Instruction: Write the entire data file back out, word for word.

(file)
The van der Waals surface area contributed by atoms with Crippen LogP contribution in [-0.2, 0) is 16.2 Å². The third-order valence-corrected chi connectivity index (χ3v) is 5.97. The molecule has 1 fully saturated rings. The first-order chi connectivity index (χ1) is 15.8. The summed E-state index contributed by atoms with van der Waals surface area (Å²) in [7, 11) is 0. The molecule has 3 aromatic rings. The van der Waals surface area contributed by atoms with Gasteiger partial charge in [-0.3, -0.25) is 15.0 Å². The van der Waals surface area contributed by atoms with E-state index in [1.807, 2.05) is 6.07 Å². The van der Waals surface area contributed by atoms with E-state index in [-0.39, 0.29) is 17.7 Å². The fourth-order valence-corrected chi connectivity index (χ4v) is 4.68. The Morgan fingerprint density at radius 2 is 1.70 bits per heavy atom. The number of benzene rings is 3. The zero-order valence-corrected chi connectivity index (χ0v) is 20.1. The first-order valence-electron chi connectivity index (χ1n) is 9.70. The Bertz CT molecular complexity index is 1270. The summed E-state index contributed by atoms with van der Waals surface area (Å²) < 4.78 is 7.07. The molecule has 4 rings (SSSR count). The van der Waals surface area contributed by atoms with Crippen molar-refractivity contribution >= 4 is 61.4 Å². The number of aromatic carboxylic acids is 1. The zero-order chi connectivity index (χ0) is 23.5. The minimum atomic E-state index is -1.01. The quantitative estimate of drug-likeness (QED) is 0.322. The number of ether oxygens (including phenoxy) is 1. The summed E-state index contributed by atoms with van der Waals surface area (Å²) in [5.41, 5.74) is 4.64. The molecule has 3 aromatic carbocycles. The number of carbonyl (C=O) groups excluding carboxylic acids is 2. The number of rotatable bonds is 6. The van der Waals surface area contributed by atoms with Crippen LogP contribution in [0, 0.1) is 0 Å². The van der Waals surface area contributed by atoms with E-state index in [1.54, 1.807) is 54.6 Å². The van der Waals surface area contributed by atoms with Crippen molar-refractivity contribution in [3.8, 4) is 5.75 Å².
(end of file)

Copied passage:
The van der Waals surface area contributed by atoms with Crippen LogP contribution in [-0.2, 0) is 16.2 Å². The third-order valence-corrected chi connectivity index (χ3v) is 5.97. The molecule has 1 fully saturated rings. The first-order chi connectivity index (χ1) is 15.8. The summed E-state index contributed by atoms with van der Waals surface area (Å²) in [7, 11) is 0. The molecule has 3 aromatic rings. The van der Waals surface area contributed by atoms with Gasteiger partial charge in [-0.3, -0.25) is 15.0 Å². The van der Waals surface area contributed by atoms with E-state index in [1.807, 2.05) is 6.07 Å². The van der Waals surface area contributed by atoms with E-state index in [-0.39, 0.29) is 17.7 Å². The fourth-order valence-corrected chi connectivity index (χ4v) is 4.68. The Morgan fingerprint density at radius 2 is 1.70 bits per heavy atom. The number of benzene rings is 3. The zero-order valence-corrected chi connectivity index (χ0v) is 20.1. The first-order valence-electron chi connectivity index (χ1n) is 9.70. The Bertz CT molecular complexity index is 1270. The summed E-state index contributed by atoms with van der Waals surface area (Å²) < 4.78 is 7.07. The molecule has 4 rings (SSSR count). The van der Waals surface area contributed by atoms with Crippen molar-refractivity contribution >= 4 is 61.4 Å². The number of aromatic carboxylic acids is 1. The zero-order chi connectivity index (χ0) is 23.5. The minimum atomic E-state index is -1.01. The quantitative estimate of drug-likeness (QED) is 0.322. The number of ether oxygens (including phenoxy) is 1. The summed E-state index contributed by atoms with van der Waals surface area (Å²) in [5.41, 5.74) is 4.64. The molecule has 3 aromatic carbocycles. The number of carbonyl (C=O) groups excluding carboxylic acids is 2. The number of rotatable bonds is 6. The van der Waals surface area contributed by atoms with Crippen LogP contribution in [0, 0.1) is 0 Å². The van der Waals surface area contributed by atoms with E-state index in [1.54, 1.807) is 54.6 Å². The van der Waals surface area contributed by atoms with Crippen molar-refractivity contribution in [3.8, 4) is 5.75 Å².